A Teacher's Staff
December 14, 2010
A brash young warrior on patrol in the woods meets a teacher along his path. The warrior all polished and stiff, the teacher, relaxed and time worn.
Amid the conversation the warrior shows off his staff. Straight and true, polished and gleaming a sight to be seen. "This is my staff. With it I had conquered many soldiers. I once even knocked a General from his horse". The teacher smiled pleasantly and told him that was nice.
The young warrior clearly annoyed that the teacher wasn't impressed. "What about you "Teacher" your staff cannot even be considered a stick.
The teacher calm and serene looked at the staff in hand. A smile crossed the teacher’s countenance. A glimmer in the eye. "Warrior, your staff is truly a sight to see. It means much to you as much as my staff means to me. As pleasing to the eye as any weapon could be. But with such sight, sadly you do not see"
The warrior shifted uneasily not sure what this teacher could mean. Surely this couldn't be an insult from such a person.
The teachers smile gleamed as eyes viewed the crooked stick. Heavy on one end thin on the other. Knots and burls and lines galore. Though hardly possible the smile gleamed some more.
"Young warrior your staff is a tool to you nothing more, to me, you see a staff is not a weapon or a tool it is... something more. A tome filled with lessons, a box overflowing with tools. It is a thing to be cherished."
The teacher eased down to the ground leaning on the staff. Settling on a stump. The warrior glances around nervously then sat, stiffly with his back against the tree. Looking at the staff and this teacher with curious eyes.
Down at the base where the staff is thin there were traces of bark. Some brown, some green and other places worn away. As he looks towards the top there are knots and bends, rough spots and smooth. At the top where the staff was thickest was a word UPKUDO etched into the oak. Darker spots looked as though fire had licked the words. The warrior, no fool knew of the style, but nothing of its people.
The teacher pointed at the bark. "This reminds me of my students. Raw and unfinished. As a teacher I shape and mold my young charges stripping away bad habits, teaching them the ways of martial arts. The wood itself starts out green, reminding me to always stay green, thus always growing in knowledge and wisdom"
The warrior nods understandingly.
As the teacher points further up the staff dark spots are noticed. "These spots represent doubt that a student has. With time they fade and become part of the mosaic that is the students’ life".
The warrior thinks back to his own training and of the bumps and bruises he'd received. How he can now push past the things that once stopped him cold.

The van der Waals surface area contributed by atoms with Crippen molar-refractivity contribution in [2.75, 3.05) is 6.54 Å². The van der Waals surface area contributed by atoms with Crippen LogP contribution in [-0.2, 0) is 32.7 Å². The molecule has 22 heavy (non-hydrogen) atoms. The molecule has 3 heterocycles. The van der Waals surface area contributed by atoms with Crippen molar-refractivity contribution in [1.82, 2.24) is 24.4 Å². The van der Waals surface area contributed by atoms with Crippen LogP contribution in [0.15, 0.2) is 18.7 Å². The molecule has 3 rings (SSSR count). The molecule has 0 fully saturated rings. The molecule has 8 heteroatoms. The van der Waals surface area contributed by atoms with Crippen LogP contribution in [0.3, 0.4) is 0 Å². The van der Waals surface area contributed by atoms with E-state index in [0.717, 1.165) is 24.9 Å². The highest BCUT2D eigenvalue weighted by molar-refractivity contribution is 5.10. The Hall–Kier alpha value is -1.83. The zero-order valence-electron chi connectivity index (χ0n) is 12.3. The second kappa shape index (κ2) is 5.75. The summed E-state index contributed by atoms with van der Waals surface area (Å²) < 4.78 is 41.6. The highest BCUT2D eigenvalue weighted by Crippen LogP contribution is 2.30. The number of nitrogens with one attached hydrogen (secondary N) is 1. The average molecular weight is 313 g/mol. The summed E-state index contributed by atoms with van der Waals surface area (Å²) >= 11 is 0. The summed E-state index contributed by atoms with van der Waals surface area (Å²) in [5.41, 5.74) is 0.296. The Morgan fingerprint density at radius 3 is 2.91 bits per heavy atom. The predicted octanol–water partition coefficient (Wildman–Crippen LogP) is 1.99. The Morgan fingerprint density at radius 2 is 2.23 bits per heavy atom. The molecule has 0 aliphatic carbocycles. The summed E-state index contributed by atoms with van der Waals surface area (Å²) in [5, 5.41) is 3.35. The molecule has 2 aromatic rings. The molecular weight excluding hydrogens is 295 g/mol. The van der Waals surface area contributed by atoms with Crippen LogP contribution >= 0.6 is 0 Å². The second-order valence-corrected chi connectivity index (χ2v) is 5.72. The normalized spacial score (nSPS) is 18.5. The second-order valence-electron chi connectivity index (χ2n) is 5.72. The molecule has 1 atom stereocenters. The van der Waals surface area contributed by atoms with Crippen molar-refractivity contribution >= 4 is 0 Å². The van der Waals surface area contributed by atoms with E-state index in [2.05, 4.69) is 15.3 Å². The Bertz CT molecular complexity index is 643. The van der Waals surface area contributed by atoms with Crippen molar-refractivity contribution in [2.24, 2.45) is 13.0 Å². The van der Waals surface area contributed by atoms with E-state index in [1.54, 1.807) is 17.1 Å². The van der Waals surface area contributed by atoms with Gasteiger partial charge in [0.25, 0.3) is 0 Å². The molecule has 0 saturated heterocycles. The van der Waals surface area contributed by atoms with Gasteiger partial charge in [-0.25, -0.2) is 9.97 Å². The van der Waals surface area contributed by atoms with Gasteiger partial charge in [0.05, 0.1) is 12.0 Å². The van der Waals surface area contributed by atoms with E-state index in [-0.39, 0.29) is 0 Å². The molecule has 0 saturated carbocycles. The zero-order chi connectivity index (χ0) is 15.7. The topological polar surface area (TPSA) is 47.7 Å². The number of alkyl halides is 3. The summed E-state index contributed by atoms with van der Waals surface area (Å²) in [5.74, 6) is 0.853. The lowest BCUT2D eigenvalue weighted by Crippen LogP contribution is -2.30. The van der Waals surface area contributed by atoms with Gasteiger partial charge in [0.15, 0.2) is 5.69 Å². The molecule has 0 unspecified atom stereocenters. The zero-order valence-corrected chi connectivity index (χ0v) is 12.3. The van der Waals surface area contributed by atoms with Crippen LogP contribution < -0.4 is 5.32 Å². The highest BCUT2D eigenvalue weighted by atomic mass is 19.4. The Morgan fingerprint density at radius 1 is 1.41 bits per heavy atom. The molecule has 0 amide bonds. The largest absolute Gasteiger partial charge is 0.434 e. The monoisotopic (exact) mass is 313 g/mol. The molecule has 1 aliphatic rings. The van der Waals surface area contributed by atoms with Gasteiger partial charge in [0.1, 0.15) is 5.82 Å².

"The bends and curves represent the path. Not straight and true but curved and angled. Sometimes you must go around; other times you cut an angle. In essence creating and finding the opening". The teacher continues. "These knots and bumps represent the challenges of being a teacher, from finding ways of teaching to the parts that make continuing seem as though you must climb an insurmountable hill. They represent strength, motivation, frustration and yes even the mundane things like money and shelter. These knots though not worn smooth become strong points, where wisdom can overcome adversity. The grip you see is worn smooth. It is the support, not just of students, but of friends and family. It can represent the love that God gives us in everyday things"
The warrior, now clearly impressed with this unassuming teacher looks eagerly and begs "tell me more".
"The top of you is firm and true yet slightly dark and scorched, tested by fire. Is this fire combat, tournament or lessons only for my eyes? This is my staff and it supports me and I in turn support it.
The warrior ponders this for a time as the teacher closes tired eyes.
After a time the teacher talks this time not of the staff as it is but as it can be used. "My staff is a weapon much as yours yet mine serves so many more purposes. As I travel it supports me, letting me rest my weary back. As dark nears I use my staff to get things that would be out of reach. My staff is used to support my shelter to protect me from the night air and rain. To ward off animals that might wish to do harm. When at home, I can use my staff to plant vegetables, tie a string and add a hook and a fishing pole appears or even carry a heavy load with the weight distributed across my shoulders".
With that the teacher pulls up on the staff regaining feet on a solid ground. The soldier knowing that this lesson must come to an end smiles and reaches out his hand. Grasping the teachers warmly and says "friend you are wise, perhaps when you pass this way again we can talk some more?"
The teacher smiles and says responds "yes my student that will be your next lesson”
William Blanton, Black Belt Instructor Lafayette Community Center